Stevan Harnad wrote:
> Both the E-biomed and the Scholar's Forum initiatives
>>http://www.nih.gov/welcome/director/ebiomed/ebiomed.htm>http://library.caltech.edu/publications/ScholarsForum/>> are extremely timely, important and welcome, and will speed us along
> the way toward this revolutionary new research resource. They do have a
> few minor, though easily correctable weaknesses, however. Both are
> vague about whether the Archives are meant to be (1) journals, (2)
> competing with journals, or (3) collaborating with journals. The answer
> is that they are and should be none of these (although eventually
> collaboration will be possible): Archives are archives, a reliable,
> permanent place where all authors can self-archive their journal
> articles on-line for free for all.
The key here is "permanent". Files can be deleted and interfered with.
Could you spell out what you mean by permanent?
> vanish, and the only function left for the journals to perform will be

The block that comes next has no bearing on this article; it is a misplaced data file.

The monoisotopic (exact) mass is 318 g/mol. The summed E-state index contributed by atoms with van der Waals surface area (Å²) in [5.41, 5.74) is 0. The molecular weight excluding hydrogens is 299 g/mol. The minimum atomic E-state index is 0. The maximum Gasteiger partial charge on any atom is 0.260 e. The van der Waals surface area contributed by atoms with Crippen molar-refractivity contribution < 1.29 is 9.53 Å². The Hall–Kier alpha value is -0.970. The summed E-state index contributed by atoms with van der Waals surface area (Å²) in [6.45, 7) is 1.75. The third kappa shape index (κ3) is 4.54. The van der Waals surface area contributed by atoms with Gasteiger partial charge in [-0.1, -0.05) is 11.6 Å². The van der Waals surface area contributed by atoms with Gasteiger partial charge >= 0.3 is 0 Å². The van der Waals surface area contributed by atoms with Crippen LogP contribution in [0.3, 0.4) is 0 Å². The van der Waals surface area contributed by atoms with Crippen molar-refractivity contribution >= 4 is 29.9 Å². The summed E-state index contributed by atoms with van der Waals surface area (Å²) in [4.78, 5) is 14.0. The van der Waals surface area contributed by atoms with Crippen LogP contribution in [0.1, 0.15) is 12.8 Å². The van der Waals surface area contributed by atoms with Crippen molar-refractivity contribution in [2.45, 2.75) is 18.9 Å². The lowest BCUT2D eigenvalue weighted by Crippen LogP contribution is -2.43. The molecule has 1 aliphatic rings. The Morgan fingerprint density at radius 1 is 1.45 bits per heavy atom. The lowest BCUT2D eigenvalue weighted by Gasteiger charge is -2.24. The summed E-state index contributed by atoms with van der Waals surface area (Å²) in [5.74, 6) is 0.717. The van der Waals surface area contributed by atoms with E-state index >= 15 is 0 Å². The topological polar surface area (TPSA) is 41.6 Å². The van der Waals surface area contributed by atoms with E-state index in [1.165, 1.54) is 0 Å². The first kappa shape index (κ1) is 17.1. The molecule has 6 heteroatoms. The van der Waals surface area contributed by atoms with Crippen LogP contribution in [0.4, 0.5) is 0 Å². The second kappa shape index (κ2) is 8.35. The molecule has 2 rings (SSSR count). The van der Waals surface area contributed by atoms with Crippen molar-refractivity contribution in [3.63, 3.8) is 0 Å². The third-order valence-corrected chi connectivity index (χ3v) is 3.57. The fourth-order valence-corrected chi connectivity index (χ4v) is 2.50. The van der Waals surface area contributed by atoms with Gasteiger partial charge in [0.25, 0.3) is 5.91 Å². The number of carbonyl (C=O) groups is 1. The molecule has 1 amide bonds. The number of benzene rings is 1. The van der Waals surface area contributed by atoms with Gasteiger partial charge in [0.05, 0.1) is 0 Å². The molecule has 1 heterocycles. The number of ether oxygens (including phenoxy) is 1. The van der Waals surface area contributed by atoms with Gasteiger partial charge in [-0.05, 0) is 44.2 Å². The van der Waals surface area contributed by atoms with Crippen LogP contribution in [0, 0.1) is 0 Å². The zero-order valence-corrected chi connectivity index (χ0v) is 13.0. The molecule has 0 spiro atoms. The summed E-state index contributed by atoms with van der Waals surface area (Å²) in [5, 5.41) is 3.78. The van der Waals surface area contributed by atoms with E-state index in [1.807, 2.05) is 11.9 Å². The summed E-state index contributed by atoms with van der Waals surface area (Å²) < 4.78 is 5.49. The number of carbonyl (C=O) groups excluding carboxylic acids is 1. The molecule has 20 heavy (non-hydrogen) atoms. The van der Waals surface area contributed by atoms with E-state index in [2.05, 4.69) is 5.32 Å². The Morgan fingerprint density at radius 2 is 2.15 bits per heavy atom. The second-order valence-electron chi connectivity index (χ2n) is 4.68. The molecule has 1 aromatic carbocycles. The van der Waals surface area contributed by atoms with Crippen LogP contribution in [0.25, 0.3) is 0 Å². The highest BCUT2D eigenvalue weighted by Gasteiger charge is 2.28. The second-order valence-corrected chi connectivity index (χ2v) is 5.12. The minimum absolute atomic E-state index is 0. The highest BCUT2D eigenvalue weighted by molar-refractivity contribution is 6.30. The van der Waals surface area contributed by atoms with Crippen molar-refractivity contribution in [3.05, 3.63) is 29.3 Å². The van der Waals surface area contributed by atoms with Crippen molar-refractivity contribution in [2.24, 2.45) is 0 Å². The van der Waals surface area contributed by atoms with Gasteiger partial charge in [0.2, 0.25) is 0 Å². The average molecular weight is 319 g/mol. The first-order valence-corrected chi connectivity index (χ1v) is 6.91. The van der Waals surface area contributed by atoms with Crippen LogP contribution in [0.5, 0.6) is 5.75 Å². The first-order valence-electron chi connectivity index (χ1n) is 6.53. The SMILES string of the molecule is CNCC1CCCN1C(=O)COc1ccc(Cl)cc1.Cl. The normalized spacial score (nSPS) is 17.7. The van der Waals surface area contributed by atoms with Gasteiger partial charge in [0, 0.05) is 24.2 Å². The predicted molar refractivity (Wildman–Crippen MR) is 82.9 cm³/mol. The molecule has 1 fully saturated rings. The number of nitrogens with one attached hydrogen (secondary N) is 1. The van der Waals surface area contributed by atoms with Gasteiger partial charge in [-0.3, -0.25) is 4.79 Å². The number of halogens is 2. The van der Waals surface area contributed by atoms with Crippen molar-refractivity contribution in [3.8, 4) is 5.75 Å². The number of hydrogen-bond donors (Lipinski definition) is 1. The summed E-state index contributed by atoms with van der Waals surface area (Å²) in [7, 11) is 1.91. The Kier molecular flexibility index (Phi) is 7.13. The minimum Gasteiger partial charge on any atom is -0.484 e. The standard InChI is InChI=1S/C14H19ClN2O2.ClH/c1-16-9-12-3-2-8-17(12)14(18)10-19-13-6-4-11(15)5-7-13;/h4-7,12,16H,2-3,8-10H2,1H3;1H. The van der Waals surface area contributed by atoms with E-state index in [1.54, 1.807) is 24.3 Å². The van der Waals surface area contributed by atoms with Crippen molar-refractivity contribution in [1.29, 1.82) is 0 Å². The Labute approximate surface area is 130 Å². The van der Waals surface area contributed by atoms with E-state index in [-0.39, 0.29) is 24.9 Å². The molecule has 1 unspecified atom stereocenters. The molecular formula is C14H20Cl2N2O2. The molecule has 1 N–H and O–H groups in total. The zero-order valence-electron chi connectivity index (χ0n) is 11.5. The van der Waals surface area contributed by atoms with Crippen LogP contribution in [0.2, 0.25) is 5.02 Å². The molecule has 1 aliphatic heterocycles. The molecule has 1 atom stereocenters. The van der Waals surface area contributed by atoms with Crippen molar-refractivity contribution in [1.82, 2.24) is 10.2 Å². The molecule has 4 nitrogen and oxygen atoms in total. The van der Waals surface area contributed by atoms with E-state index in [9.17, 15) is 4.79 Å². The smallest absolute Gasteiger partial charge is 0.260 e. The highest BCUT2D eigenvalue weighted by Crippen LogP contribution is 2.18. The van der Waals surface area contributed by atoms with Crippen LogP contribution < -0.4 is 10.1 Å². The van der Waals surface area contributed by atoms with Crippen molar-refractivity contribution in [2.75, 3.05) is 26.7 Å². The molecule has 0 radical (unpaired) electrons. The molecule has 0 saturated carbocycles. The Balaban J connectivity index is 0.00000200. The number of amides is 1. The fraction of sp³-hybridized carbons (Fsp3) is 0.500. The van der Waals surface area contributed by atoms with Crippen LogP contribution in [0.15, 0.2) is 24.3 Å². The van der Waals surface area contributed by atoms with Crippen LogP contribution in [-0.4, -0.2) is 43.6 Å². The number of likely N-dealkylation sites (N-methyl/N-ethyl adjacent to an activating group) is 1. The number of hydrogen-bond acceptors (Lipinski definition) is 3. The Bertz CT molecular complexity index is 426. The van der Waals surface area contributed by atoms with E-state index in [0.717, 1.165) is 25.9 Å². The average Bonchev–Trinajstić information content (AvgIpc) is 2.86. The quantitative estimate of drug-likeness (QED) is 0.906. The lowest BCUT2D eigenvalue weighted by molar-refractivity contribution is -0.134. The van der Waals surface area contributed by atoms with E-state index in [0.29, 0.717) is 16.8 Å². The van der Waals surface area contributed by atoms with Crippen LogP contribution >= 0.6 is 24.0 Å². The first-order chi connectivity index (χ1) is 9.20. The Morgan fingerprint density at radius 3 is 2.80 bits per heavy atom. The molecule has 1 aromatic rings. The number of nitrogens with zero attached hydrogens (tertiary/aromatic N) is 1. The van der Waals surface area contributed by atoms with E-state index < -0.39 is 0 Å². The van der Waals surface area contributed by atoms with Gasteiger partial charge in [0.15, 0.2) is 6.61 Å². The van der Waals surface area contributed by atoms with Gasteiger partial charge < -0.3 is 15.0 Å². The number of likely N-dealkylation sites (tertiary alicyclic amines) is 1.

> quality control and certification.
You might point out two kinds of certification...one for potential
readers who are unable for themselves to sort out the "good" stuff...one
to help those who judge the authors as meriting appointment, tenure,
promotion and research funding. In the former case, I think better
search-engines (see latest Scientific American) and a new class of
professional sifters/reviewers) reporting directly to the internet, will
replace journals. In the latter case, merit assessors ("peers") will
really have to do their homework...read the author's application, not
just skim through his/her publications and tick off how many are in
Nature or Cell. (see http://post.queensu.ca/~forsdyke/peerrev.htm).
Sincerely, Donald Forsdyke, Discussion Leader. Bionet.journals.note